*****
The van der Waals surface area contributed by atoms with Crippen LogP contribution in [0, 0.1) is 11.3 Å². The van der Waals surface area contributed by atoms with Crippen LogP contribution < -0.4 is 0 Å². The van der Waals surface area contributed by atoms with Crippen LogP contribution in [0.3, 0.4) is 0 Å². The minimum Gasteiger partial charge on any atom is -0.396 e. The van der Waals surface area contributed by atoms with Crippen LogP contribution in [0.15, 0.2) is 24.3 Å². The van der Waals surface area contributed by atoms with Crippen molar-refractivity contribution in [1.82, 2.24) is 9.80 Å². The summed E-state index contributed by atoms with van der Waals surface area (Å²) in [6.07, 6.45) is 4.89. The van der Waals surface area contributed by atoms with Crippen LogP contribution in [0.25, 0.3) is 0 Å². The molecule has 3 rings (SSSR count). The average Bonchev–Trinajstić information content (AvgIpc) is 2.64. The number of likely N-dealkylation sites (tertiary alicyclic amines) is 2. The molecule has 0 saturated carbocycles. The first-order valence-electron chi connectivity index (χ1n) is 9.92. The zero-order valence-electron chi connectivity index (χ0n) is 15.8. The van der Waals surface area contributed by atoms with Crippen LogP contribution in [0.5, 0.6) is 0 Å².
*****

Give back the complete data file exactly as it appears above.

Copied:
The van der Waals surface area contributed by atoms with Crippen LogP contribution in [0, 0.1) is 11.3 Å². The van der Waals surface area contributed by atoms with Crippen LogP contribution < -0.4 is 0 Å². The van der Waals surface area contributed by atoms with Crippen LogP contribution in [0.3, 0.4) is 0 Å². The minimum Gasteiger partial charge on any atom is -0.396 e. The van der Waals surface area contributed by atoms with Crippen LogP contribution in [0.15, 0.2) is 24.3 Å². The van der Waals surface area contributed by atoms with Crippen molar-refractivity contribution in [1.82, 2.24) is 9.80 Å². The summed E-state index contributed by atoms with van der Waals surface area (Å²) in [6.07, 6.45) is 4.89. The van der Waals surface area contributed by atoms with Crippen LogP contribution in [0.25, 0.3) is 0 Å². The molecule has 3 rings (SSSR count). The average Bonchev–Trinajstić information content (AvgIpc) is 2.64. The number of likely N-dealkylation sites (tertiary alicyclic amines) is 2. The molecule has 0 saturated carbocycles. The first-order valence-electron chi connectivity index (χ1n) is 9.92. The zero-order valence-electron chi connectivity index (χ0n) is 15.8. The van der Waals surface area contributed by atoms with Crippen LogP contribution in [0.5, 0.6) is 0 Å².